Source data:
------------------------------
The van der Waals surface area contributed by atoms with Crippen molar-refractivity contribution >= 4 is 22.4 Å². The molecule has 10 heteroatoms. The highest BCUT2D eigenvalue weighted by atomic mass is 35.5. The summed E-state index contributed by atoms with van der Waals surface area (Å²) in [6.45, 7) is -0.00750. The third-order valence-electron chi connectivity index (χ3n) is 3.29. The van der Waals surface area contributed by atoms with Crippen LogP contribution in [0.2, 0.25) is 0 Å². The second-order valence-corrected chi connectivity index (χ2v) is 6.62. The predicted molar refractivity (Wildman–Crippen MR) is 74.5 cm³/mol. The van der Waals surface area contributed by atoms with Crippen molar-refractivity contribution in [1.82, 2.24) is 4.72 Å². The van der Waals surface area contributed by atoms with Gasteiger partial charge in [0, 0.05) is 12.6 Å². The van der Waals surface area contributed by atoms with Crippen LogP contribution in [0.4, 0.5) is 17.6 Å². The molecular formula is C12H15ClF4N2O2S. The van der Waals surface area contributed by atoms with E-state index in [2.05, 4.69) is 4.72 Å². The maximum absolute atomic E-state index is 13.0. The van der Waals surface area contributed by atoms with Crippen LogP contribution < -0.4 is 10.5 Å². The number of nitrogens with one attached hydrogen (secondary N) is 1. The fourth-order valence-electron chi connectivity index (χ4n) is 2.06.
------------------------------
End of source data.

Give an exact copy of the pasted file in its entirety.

The van der Waals surface area contributed by atoms with Crippen molar-refractivity contribution >= 4 is 22.4 Å². The molecule has 10 heteroatoms. The highest BCUT2D eigenvalue weighted by atomic mass is 35.5. The summed E-state index contributed by atoms with van der Waals surface area (Å²) in [6.45, 7) is -0.00750. The third-order valence-electron chi connectivity index (χ3n) is 3.29. The van der Waals surface area contributed by atoms with Crippen LogP contribution in [0.2, 0.25) is 0 Å². The second-order valence-corrected chi connectivity index (χ2v) is 6.62. The predicted molar refractivity (Wildman–Crippen MR) is 74.5 cm³/mol. The van der Waals surface area contributed by atoms with Crippen molar-refractivity contribution in [1.82, 2.24) is 4.72 Å². The van der Waals surface area contributed by atoms with Gasteiger partial charge in [0, 0.05) is 12.6 Å². The van der Waals surface area contributed by atoms with Crippen LogP contribution in [0.4, 0.5) is 17.6 Å². The molecular formula is C12H15ClF4N2O2S. The van der Waals surface area contributed by atoms with E-state index in [2.05, 4.69) is 4.72 Å². The maximum absolute atomic E-state index is 13.0. The van der Waals surface area contributed by atoms with Crippen LogP contribution < -0.4 is 10.5 Å². The number of nitrogens with one attached hydrogen (secondary N) is 1. The fourth-order valence-electron chi connectivity index (χ4n) is 2.06.